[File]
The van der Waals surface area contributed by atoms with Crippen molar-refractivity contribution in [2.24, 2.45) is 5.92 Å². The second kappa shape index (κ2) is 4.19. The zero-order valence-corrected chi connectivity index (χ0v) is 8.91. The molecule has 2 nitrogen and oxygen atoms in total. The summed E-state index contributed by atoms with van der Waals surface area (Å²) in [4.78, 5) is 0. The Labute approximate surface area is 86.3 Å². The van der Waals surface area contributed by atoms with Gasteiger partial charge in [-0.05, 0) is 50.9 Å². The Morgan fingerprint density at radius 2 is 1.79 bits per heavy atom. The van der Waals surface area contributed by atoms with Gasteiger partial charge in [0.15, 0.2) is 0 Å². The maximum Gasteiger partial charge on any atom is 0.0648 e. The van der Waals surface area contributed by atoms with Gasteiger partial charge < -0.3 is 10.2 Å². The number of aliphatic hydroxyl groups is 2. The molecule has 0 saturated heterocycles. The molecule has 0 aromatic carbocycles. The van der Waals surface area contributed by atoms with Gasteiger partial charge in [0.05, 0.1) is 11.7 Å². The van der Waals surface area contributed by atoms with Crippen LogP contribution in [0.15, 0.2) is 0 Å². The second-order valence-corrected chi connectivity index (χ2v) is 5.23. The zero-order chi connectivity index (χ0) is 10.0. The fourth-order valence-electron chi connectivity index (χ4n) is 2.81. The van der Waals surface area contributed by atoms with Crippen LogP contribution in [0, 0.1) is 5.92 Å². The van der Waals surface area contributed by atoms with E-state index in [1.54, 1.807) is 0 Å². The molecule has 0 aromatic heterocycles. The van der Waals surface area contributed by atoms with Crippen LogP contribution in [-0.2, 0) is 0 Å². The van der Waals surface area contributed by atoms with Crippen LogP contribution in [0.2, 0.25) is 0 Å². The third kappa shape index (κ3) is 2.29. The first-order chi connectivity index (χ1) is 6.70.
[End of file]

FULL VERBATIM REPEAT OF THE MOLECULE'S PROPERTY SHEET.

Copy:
The van der Waals surface area contributed by atoms with Crippen molar-refractivity contribution in [2.24, 2.45) is 5.92 Å². The second kappa shape index (κ2) is 4.19. The zero-order valence-corrected chi connectivity index (χ0v) is 8.91. The molecule has 2 nitrogen and oxygen atoms in total. The summed E-state index contributed by atoms with van der Waals surface area (Å²) in [4.78, 5) is 0. The Labute approximate surface area is 86.3 Å². The van der Waals surface area contributed by atoms with Gasteiger partial charge in [-0.05, 0) is 50.9 Å². The Morgan fingerprint density at radius 2 is 1.79 bits per heavy atom. The van der Waals surface area contributed by atoms with Gasteiger partial charge in [0.15, 0.2) is 0 Å². The maximum Gasteiger partial charge on any atom is 0.0648 e. The van der Waals surface area contributed by atoms with Gasteiger partial charge < -0.3 is 10.2 Å². The number of aliphatic hydroxyl groups is 2. The molecule has 0 saturated heterocycles. The molecule has 0 aromatic carbocycles. The van der Waals surface area contributed by atoms with Gasteiger partial charge in [0.05, 0.1) is 11.7 Å². The van der Waals surface area contributed by atoms with Crippen LogP contribution in [0.15, 0.2) is 0 Å². The second-order valence-corrected chi connectivity index (χ2v) is 5.23. The zero-order chi connectivity index (χ0) is 10.0. The fourth-order valence-electron chi connectivity index (χ4n) is 2.81. The van der Waals surface area contributed by atoms with Crippen LogP contribution in [0, 0.1) is 5.92 Å². The van der Waals surface area contributed by atoms with E-state index in [1.54, 1.807) is 0 Å². The molecule has 0 aromatic heterocycles. The van der Waals surface area contributed by atoms with Crippen LogP contribution in [-0.2, 0) is 0 Å². The van der Waals surface area contributed by atoms with Crippen LogP contribution in [0.2, 0.25) is 0 Å². The third kappa shape index (κ3) is 2.29. The first-order chi connectivity index (χ1) is 6.70.